One of the things I’ve been working on recently is banishing negative thoughts, and replacing them with positive self-talk. Being more mindful of toxic thought patterns has allowed me to live more peacefully and pro-actively. Sure, I still have a lot further to go, but it’s alright because I’m getting there. Negative thinking is such a common habit among many of us, whether you have a psychiatric disorder or not. Outside factors such as other people, job stress, school, society, and media can plant negativity in our minds, which then manifests into self damage and sabotage. Below is a pretty good infograph depicting this way of thinking, and how to turn it around into positive self-talk.
So one thing we have all been taught is that in order to manage your Bipolar Disorder, you must be sure to practice good sleep habits. It’s crucial to get adequate sleep to avoid unnecessary irritability, avoid agitation, and prevent potential triggers. Many of us are on meds that either control, conflict with, or conduce our sleep schedules. Another thing we’re taught is to be aware of potential stimulation triggers around you, or to pay attention to your surroundings. We also have the understanding that meds must be taken on schedule and it’s against the BP commandments to fuck around with meds. This is where my story of last weekend begins..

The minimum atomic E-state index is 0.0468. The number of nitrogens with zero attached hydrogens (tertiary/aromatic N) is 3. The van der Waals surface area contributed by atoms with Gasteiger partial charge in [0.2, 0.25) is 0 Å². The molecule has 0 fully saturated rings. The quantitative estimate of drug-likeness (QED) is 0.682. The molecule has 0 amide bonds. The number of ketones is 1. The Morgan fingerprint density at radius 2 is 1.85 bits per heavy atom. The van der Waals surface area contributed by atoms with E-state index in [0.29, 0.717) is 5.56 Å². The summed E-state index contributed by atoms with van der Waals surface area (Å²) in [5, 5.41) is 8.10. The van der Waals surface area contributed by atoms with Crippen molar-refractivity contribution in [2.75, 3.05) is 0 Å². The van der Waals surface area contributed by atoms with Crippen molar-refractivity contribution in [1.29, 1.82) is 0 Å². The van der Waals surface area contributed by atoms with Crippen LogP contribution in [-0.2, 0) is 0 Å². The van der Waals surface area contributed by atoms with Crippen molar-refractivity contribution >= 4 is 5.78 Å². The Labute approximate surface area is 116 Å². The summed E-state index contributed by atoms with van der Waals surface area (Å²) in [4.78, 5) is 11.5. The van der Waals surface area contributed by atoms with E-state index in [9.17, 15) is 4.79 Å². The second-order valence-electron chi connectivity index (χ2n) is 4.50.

I take 600mg Lithium and 300 mg Seroquel at night before bed, no later than midnight. Then 300mg Lithium and 5mg Abilify during the daytime. Ok so while I usually have my wife on pharm patrol, I went away to a convention this past weekend, where I spent two nights away from home. Of course while I was away, I was on my own to remember to take my pills.
Now let me fill you in on the convention I was at. It was a very large organization of support groups and motivational speakers, discussion panels, an array of activities, and lots of intensely inspiring people, strong emotions, and an impossible amount of interaction- at all hours of the day…AND night. The convention consisted of several hundred members of Alcoholics Anonymous and affiliated groups, and I was in attendance as a guest of a loved one. I can say, while I genuinely enjoyed offering my support, the intensity of the emotional experience was a bit hefty a tab for the Bipolar gal who’s currently in the process of trying to color inside stability lines.
I did take the meds- just not quite as directed- I took half of a Seroquel 2 days in a row, and washed the others down with my 13th cup of coffee (it is AA, after all)- somewhere around 4am. Somehow I managed to be the first one up, at 7am, took more Lithium and Abilify, and I was eager to go absorb the empowered desperation of the first speaker. This went on for the remainder of the weekend.
Little did I know, this convention was triggering my Bipolar Disorder. While I thought I was simply being supportive and gaining new inspirational perspective (and I did), I was actually nourishing my disease. Flashback to October where I was full blown manic in my psychiatrist’s office, with my wife pleading for him to do something about me. We’ve been working on managing my treatment for the last two months. This emotional ambush sent hypomania into overdrive and my brain decided to go numb, race my thoughts around, and offer the gift of crying spells all the way home. This opportunity I wouldn’t have passed up for anything, however, life gave me a nice bitchslap pertaining to my own personal management.